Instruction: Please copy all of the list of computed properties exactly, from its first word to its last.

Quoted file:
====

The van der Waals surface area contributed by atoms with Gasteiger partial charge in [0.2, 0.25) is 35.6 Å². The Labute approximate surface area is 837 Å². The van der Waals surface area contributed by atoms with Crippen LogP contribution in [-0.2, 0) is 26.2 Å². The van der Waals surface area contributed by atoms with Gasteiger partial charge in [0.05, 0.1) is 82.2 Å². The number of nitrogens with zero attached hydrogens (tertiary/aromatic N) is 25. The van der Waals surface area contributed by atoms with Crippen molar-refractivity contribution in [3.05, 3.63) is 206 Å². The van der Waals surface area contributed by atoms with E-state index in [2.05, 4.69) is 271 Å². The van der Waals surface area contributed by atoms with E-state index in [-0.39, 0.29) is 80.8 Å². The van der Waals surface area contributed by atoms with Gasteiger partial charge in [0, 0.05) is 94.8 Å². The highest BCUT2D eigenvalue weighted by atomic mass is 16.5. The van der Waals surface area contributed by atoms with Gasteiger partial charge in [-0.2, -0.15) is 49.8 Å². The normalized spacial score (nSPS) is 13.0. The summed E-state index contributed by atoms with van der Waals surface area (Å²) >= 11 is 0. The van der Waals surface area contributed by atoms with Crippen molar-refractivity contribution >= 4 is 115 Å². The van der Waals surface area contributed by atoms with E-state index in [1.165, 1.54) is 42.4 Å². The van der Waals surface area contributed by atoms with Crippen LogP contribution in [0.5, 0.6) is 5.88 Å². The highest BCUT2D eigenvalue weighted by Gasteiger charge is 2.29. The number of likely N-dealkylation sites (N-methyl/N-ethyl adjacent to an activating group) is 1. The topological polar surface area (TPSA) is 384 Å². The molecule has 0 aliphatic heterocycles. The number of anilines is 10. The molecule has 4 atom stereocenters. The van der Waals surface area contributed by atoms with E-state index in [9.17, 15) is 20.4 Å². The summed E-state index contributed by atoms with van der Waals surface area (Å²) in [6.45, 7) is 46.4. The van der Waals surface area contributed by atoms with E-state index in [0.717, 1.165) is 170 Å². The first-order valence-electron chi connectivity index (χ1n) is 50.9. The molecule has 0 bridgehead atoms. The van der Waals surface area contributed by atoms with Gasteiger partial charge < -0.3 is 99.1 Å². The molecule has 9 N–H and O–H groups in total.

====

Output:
The van der Waals surface area contributed by atoms with Gasteiger partial charge in [0.2, 0.25) is 35.6 Å². The Labute approximate surface area is 837 Å². The van der Waals surface area contributed by atoms with Crippen LogP contribution in [-0.2, 0) is 26.2 Å². The van der Waals surface area contributed by atoms with Gasteiger partial charge in [0.05, 0.1) is 82.2 Å². The number of nitrogens with zero attached hydrogens (tertiary/aromatic N) is 25. The van der Waals surface area contributed by atoms with Crippen molar-refractivity contribution in [3.05, 3.63) is 206 Å². The van der Waals surface area contributed by atoms with E-state index in [2.05, 4.69) is 271 Å². The van der Waals surface area contributed by atoms with E-state index in [-0.39, 0.29) is 80.8 Å². The van der Waals surface area contributed by atoms with Gasteiger partial charge in [0, 0.05) is 94.8 Å². The highest BCUT2D eigenvalue weighted by atomic mass is 16.5. The van der Waals surface area contributed by atoms with Gasteiger partial charge in [-0.2, -0.15) is 49.8 Å². The normalized spacial score (nSPS) is 13.0. The summed E-state index contributed by atoms with van der Waals surface area (Å²) >= 11 is 0. The van der Waals surface area contributed by atoms with Crippen molar-refractivity contribution >= 4 is 115 Å². The van der Waals surface area contributed by atoms with E-state index in [1.165, 1.54) is 42.4 Å². The van der Waals surface area contributed by atoms with Crippen LogP contribution in [0.5, 0.6) is 5.88 Å². The highest BCUT2D eigenvalue weighted by Gasteiger charge is 2.29. The number of likely N-dealkylation sites (N-methyl/N-ethyl adjacent to an activating group) is 1. The topological polar surface area (TPSA) is 384 Å². The molecule has 0 aliphatic heterocycles. The number of anilines is 10. The molecule has 4 atom stereocenters. The van der Waals surface area contributed by atoms with E-state index in [9.17, 15) is 20.4 Å². The summed E-state index contributed by atoms with van der Waals surface area (Å²) in [6.45, 7) is 46.4. The van der Waals surface area contributed by atoms with E-state index in [0.717, 1.165) is 170 Å². The first-order valence-electron chi connectivity index (χ1n) is 50.9. The molecule has 0 bridgehead atoms. The van der Waals surface area contributed by atoms with Gasteiger partial charge < -0.3 is 99.1 Å². The molecule has 9 N–H and O–H groups in total.